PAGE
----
Listen and Learn

You asked for advice from a trusted source about how to get a job.  You were given good advice.  You didn’t follow it.  Why?  Because you didn’t really listen and learn.  You turned down your brain as soon as he told you to re-write your resumé.  You really shut down when he mentioned changing your hair or clothes or Instagram.  Maybe you should replay that conversation because last time you checked you didn’t have a job yet.

Your advisor told you to update your resume.  He didn’t mean just change the color.  Get help if necessary, but craft a polished, legible, accurate, scan-worthy, e-mailable, honest, paper-based resumé.  It won’t guarantee a job, but it may get you in the door for an interview.  There are some free sources for resumé-writing assistance, such as a college you recently attended or a literate working friend.  There are also paid services that will analyze or even fully re-write your current resume.  Choose a path and get that resumé redone.

The advice to redo your resumé was not unexpected and you didn’t take it personally as you already knew your paperwork needed an update.  However, you were taken off guard and a tad hurt when your mentor suggested you change your appearance.  You spend a lot of money on your hair and feel that it expresses who you are whether it is green or in dreadlocks or not there on purpose.  One’s hair does usually express a lot about the person wearing it which can be a problem when you are looking for a job.  For instance, you have an interview with a middle-aged woman who has a son with green hair who is also looking for a job.  She has begged her son to change his hair color thinking that it would better his chances for employment.  Now she has a tale to tell him about how she wouldn’t think of hiring a green-haired person like the one she interviewed today.  That would be you. 

Perhaps this green-hair tale is silly, but it has a kernel of truth.  People who interview others for jobs have their own set of biases and whether those biases are illogical or inappropriate is beside the point.  The interviewer’s biases exist and they may interfere with you getting a job.  When you are looking for a job, try to diminish any biases that the interviewer might hold against you, like your hair, the way you dress, even the way you sit.  This doesn’t mean that you have to give up your personality or values, you just have to lessen their possible negative effects while you are job hunting. 

Your advisor was not being overly critical when he gave you advice, so don’t be overly sensitive in considering it.  Turn your brain on.  Review that conversation about what you need to do to improve your chances of getting a job, then do what you were told.  You do want a job, don’t you?

P.S. If you are Billie Eilish and have green hair, then you already have a job.  No problem.  Not Billie?  Read this post again as it might help get you closer to her level.

Work Spouse

First thing: Do not acquire a work spouse. You might think you can handle it, but you won’t be able to and when you figure that out it will be too late.

There is a natural progression in the workplace that can change an innocent friendship into a battle between mutual enemies with one’s livelihood and reputation at stake. Perhaps you have seen this happen, maybe even participated in it yourself. If not, take this as a word to the wise and be aware of what can happen among and between co-workers.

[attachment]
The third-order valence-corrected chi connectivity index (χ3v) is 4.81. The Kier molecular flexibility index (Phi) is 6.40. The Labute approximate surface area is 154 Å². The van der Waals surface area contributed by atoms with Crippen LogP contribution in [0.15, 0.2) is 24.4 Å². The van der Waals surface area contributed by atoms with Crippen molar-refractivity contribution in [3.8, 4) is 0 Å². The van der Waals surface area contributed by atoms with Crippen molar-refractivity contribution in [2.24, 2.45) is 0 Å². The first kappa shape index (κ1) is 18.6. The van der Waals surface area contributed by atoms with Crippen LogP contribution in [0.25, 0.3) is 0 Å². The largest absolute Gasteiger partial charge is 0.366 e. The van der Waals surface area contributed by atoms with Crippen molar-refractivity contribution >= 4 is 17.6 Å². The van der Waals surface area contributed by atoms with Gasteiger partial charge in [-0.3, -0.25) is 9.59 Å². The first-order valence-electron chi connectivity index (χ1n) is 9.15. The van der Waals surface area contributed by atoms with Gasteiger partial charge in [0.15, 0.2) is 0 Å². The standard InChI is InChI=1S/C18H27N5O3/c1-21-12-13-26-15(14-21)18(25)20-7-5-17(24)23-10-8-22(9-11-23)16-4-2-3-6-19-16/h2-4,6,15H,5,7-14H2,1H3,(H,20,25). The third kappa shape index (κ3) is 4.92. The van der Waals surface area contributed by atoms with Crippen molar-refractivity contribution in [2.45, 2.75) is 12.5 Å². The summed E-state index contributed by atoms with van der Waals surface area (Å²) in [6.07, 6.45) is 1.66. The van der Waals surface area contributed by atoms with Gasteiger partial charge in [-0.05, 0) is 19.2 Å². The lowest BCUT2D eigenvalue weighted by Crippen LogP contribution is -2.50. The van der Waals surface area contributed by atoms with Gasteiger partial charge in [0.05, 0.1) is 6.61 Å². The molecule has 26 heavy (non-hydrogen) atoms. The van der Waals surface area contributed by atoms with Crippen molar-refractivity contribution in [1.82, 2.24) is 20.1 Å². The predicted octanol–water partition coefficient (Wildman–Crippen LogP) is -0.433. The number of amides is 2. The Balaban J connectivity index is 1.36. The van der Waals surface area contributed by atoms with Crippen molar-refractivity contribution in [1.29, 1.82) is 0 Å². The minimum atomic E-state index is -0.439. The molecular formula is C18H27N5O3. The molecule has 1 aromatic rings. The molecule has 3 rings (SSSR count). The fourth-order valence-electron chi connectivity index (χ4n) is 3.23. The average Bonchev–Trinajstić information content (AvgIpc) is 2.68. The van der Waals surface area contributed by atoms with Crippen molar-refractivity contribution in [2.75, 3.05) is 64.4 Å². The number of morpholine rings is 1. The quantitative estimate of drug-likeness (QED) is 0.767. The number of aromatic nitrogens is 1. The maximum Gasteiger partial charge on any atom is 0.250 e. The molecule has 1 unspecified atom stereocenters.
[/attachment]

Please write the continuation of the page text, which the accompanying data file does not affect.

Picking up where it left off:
When you have a job, frequently that job causes you to interact with the same people. This is the co-worker stage. As with most human interactions, you will get along better with some of these co-workers than others for a multitude of reasons. The more positive relationships can evolve into the next stage – friends. Male or female, older or younger, black or white or whatever color. At this point, the field is pretty wide open for being friends at work.

Friends often see each other outside of work. Company-sponsored bowling leagues or similar interests such as birdwatching can bring work friends together. Almost anything that co-workers have in common can result in meeting up outside of work which can be just fine. Co-workers can share activities, interests, even family outings, and become good friends.

Going beyond friendship and activities that involve others leads to the stage of companionship. This is where things can start to go sideways. The two of you spend time online with each other. You start having lunch with just the two of you. You may even meet up to have a drink after work. Nothing wrong with any of these activities in and of themselves; they just lead to a slippery slope and perhaps some suspicion from others.

You are halfway down the slope when you become confidantes and start to share things with your companion that you don’t share with others. Confidantes have a special relationship that no one else feels and that relationship tends toward exclusivity. The stage of being confidantes cannot be maintained at work. It can go forward to a sexual relationship or skip that stage altogether and go directly to the final stage – enemy.

If you do proceed to a sexual relationship, then there can be an interlude of excitement, forbidden lust, and even a twinge of love. This stage won’t last long. Someone will find out and it will all be lost. If you do both manage to keep your jobs, you won’t be friends any longer. You won’t be confidantes. You probably won’t be civil to each other if you continue to work together which is doubtful. You will be work enemies, if not personal enemies. Final stage.

To keep off the slippery slope, simply avoid going past the friend stage with co-workers. Keep it simple. Draw a line. Then don’t cross it.

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